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RIAs support Trump tax cuts for businesses

President Trump's proposed major tax cuts for business owners earned praise from advisers, though some expressed concerned about potential impacts on their clients.

At the heart of a sweeping plan is a slashing of corporate income tax rates from a maximum 35% to 15%. That would benefit major corporations and small business owners such as RIAs with their own practices.

There are benefits for wealthy Americans as well, including a proposal to compact income tax rates and cut the individual top rate to 35%, end a 3.8% net investment income tax for those earning over $200,000 and elimination of the estate tax.

However, another proposal to repeal state income tax deductions would carry serious implications for HNW clients residing in states with high tax rates such as New York, New Jersey or Connecticut.

Click through to read advisers' reactions to the proposed tax plan.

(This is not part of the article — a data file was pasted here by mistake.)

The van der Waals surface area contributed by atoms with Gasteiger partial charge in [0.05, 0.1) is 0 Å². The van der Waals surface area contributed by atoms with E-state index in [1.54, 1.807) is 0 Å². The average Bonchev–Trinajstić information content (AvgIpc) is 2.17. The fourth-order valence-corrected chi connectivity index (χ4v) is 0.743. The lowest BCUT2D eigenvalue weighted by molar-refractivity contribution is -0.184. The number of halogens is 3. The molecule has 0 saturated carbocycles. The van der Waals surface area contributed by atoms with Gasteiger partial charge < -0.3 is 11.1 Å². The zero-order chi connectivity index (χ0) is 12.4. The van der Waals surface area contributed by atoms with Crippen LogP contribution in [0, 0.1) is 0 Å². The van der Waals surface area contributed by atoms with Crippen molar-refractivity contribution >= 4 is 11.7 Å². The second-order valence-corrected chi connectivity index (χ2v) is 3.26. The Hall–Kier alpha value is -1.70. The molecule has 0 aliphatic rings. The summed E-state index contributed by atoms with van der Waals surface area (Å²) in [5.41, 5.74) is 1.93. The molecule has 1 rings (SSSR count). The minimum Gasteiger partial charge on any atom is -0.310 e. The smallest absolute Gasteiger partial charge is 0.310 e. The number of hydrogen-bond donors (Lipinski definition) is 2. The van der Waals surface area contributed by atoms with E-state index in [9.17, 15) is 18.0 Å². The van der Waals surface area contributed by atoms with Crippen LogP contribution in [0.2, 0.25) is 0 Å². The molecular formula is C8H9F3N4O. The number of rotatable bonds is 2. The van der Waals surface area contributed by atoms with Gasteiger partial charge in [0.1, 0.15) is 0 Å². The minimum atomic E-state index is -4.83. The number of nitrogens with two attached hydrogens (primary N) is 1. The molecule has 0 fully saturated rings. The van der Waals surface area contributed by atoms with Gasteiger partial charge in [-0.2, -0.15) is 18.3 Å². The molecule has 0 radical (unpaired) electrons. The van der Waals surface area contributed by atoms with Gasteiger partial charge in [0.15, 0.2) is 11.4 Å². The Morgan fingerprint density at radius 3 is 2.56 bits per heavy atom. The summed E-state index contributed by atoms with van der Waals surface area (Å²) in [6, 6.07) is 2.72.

Mnuchin_Steven_Cohn_Gary_Bloomberg
President Trump's proposed major tax cuts for business owners earned praise from advisers, though some expressed concerned about potential impacts on their clients.

At the heart of a sweeping plan is a slashing of corporate income tax rates from a maximum 35% to 15%. That would benefit major corporations and small business owners such as RIAs with their own practices.

There are benefits for wealthy Americans as well, including a proposal to compact income tax rates and cut the individual top rate to 35%, end a 3.8% net investment income tax for those earning over $200,000 and elimination of the estate tax.

However, another proposal to repeal state income tax deductions would carry serious implications for HNW clients residing in states with high tax rates such as New York, New Jersey or Connecticut.

Click through to read advisers' reactions to the proposed tax plan.